Terasawa wrote:What does Varan do well? I think it’s nearly without merit.
I actually maintain that the first half of Varan is very good. The build-up to Varan's first emergence from the lake is quite well done. We see shadows, we hear roars, there's a sense of eerie mystery to the whole thing. And when Varan does actually appear, the sequence is actually a lot more effective than the grand reveals in Godzilla and Rodan. Godzilla just stands there and roars over a mountain; Rodan just flies away; Varan destroys a village.
I enjoy the remote setting of Varan. It's the first kaiju film to have a remote setting, and the only one to have a remote setting that isn't a made-up island. One could argue that Rodan has a remote setting, but this setting is abandoned once the titular kaiju actually comes into play. Let's be honest, if creatures like Varan actually exist, isolated wilderness regions like the one in this film is where they'll be. The whole thing has a "Lost World" vibe to it that makes it stand out from other early kaiju films.
I think being black and white helps Varan a lot. I admit, I'm a sucker for black and white sci-fi/horror movies; I think they generally do a better job of creating atmosphere, and I think sometimes monsters look better in black and white. Varan definitely
looks better in black and white. In fact, I'd argue that Varan is the best looking black and white kaiju. The '54 Godzilla suit looks great in long-distance shots, but falters in close-ups. The '55 Godzilla and Anguirus suits are pretty awful. Ditto for the '65 Gamera suit. But Varan consistently looks good.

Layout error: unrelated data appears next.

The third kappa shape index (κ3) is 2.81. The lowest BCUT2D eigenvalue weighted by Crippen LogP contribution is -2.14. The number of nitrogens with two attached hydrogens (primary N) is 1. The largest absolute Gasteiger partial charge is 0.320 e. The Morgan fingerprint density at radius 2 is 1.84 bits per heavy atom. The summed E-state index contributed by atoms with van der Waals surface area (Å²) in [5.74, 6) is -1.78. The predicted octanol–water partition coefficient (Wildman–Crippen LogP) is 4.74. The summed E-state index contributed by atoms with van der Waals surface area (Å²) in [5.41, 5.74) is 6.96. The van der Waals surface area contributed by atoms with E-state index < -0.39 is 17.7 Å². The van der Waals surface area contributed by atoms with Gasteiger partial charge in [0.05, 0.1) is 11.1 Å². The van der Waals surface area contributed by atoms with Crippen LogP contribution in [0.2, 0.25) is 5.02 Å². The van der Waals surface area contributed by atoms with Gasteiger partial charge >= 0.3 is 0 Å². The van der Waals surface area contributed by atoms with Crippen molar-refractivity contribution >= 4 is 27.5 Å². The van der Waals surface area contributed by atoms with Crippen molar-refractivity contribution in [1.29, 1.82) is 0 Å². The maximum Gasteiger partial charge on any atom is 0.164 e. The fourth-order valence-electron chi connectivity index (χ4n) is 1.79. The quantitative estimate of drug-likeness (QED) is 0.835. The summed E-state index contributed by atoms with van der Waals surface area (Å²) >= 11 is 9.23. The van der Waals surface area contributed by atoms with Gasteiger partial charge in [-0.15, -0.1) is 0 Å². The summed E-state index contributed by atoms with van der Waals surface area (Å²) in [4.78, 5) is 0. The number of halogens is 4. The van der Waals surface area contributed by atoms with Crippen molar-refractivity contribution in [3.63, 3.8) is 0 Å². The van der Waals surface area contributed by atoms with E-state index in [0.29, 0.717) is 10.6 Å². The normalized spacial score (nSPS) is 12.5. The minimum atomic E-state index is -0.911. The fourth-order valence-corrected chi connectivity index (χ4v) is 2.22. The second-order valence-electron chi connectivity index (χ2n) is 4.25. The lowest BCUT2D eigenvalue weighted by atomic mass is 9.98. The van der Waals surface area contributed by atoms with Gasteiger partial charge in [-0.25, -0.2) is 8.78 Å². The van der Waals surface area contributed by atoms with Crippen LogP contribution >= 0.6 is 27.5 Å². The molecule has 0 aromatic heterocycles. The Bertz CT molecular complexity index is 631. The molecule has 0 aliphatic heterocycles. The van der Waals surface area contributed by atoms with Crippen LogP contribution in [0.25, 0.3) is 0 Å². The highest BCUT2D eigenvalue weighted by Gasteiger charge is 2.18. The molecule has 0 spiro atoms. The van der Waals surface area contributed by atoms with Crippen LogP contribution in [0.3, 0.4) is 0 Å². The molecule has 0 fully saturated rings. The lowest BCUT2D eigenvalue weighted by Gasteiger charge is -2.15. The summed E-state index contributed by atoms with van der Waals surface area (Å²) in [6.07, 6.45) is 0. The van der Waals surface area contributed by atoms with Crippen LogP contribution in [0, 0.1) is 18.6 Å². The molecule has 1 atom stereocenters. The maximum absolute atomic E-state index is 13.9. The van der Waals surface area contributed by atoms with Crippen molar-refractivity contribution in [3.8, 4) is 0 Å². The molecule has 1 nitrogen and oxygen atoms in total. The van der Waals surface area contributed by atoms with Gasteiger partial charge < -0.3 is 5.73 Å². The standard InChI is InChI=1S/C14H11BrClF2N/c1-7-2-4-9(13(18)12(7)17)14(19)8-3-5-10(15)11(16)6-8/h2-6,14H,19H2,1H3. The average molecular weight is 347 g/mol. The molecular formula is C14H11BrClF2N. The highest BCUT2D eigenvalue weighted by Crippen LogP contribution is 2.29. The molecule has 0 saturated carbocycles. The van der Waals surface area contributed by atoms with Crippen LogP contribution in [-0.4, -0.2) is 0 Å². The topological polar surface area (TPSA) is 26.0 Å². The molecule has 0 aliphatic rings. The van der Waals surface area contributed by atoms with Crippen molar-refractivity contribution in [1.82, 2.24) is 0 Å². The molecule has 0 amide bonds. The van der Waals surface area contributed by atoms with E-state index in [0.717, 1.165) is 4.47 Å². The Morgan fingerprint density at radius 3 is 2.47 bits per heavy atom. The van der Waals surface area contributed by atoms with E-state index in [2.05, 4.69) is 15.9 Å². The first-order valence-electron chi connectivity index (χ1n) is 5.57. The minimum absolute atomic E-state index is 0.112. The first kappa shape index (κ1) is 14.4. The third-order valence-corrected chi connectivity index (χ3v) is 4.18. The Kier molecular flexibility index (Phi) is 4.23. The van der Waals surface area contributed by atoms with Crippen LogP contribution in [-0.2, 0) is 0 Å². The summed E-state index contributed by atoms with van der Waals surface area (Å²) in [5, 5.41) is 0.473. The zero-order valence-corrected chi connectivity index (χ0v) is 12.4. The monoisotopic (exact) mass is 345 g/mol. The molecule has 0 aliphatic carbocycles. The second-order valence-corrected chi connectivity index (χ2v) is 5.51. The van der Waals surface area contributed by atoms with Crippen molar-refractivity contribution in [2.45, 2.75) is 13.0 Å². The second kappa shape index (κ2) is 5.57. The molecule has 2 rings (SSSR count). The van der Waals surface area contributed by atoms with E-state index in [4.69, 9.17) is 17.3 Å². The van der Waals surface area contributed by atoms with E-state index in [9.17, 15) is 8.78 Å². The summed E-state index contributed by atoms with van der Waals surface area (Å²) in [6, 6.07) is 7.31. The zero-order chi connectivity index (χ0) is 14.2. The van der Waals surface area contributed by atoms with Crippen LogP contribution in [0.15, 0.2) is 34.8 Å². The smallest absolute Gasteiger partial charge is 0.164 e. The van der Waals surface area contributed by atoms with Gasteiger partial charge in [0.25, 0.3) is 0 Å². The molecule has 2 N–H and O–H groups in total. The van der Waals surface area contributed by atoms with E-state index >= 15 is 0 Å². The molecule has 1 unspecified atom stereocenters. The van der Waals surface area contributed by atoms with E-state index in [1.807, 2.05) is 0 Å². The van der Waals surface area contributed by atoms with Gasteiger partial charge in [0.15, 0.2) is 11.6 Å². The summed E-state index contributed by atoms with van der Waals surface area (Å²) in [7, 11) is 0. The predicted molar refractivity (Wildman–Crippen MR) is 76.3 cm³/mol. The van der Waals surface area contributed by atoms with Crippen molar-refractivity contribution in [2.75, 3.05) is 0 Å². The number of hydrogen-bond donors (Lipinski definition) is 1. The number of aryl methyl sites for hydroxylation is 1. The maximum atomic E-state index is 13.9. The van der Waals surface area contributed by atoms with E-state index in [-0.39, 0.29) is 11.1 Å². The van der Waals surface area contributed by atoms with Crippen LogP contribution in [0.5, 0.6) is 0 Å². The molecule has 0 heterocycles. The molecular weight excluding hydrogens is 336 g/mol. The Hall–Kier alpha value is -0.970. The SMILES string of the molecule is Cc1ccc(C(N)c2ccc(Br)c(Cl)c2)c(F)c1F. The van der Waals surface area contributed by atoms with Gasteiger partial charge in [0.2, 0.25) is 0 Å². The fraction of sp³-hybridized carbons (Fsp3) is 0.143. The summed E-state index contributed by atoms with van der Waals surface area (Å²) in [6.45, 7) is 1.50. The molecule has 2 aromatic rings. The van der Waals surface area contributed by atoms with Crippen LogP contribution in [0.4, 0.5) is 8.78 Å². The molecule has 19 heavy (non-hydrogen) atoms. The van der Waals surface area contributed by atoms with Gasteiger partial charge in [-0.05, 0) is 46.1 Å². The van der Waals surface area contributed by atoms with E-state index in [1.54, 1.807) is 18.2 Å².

The musical score for Varan is great; Ifukube never disappoints. The title theme, in particular, is pretty epic. Nuff said about that.
The most common complaint registered with Varan is that the titular creature isn't interesting. That's somewhat unfair. The scene where Varan first unfurls his flying squirrel-esq membranes and takes flight is very memorable. I also enjoy the mysticism associated with Varan by the villagers, who believe him to be an evil nature god. The Odo Island natives held similar beliefs about Godzilla, but this is taken farther in Varan, with a shrine devoted to Baradagi. Obviously, Mothra did a mystical kaiju better, but Varan tried it first.
Now the other big complaint with Varan is one that I agree with: the second half of the film is pretty boring. The naval assault on Varan drags on, and the film loses its lost world aesthetic once it abandons the Kitakami River valley. The final attack on Haneda Airport is modestly entertaining, but overshadowed by the urban rampages in Godzilla and Rodan.
In summary, I think the first half of Varan has a lot of merit. The second half, maybe not so much. I think Varan would be a better film if it had stuck to its remote setting until the end, or at least close to the end. The movie loses its charm once Varan takes flight.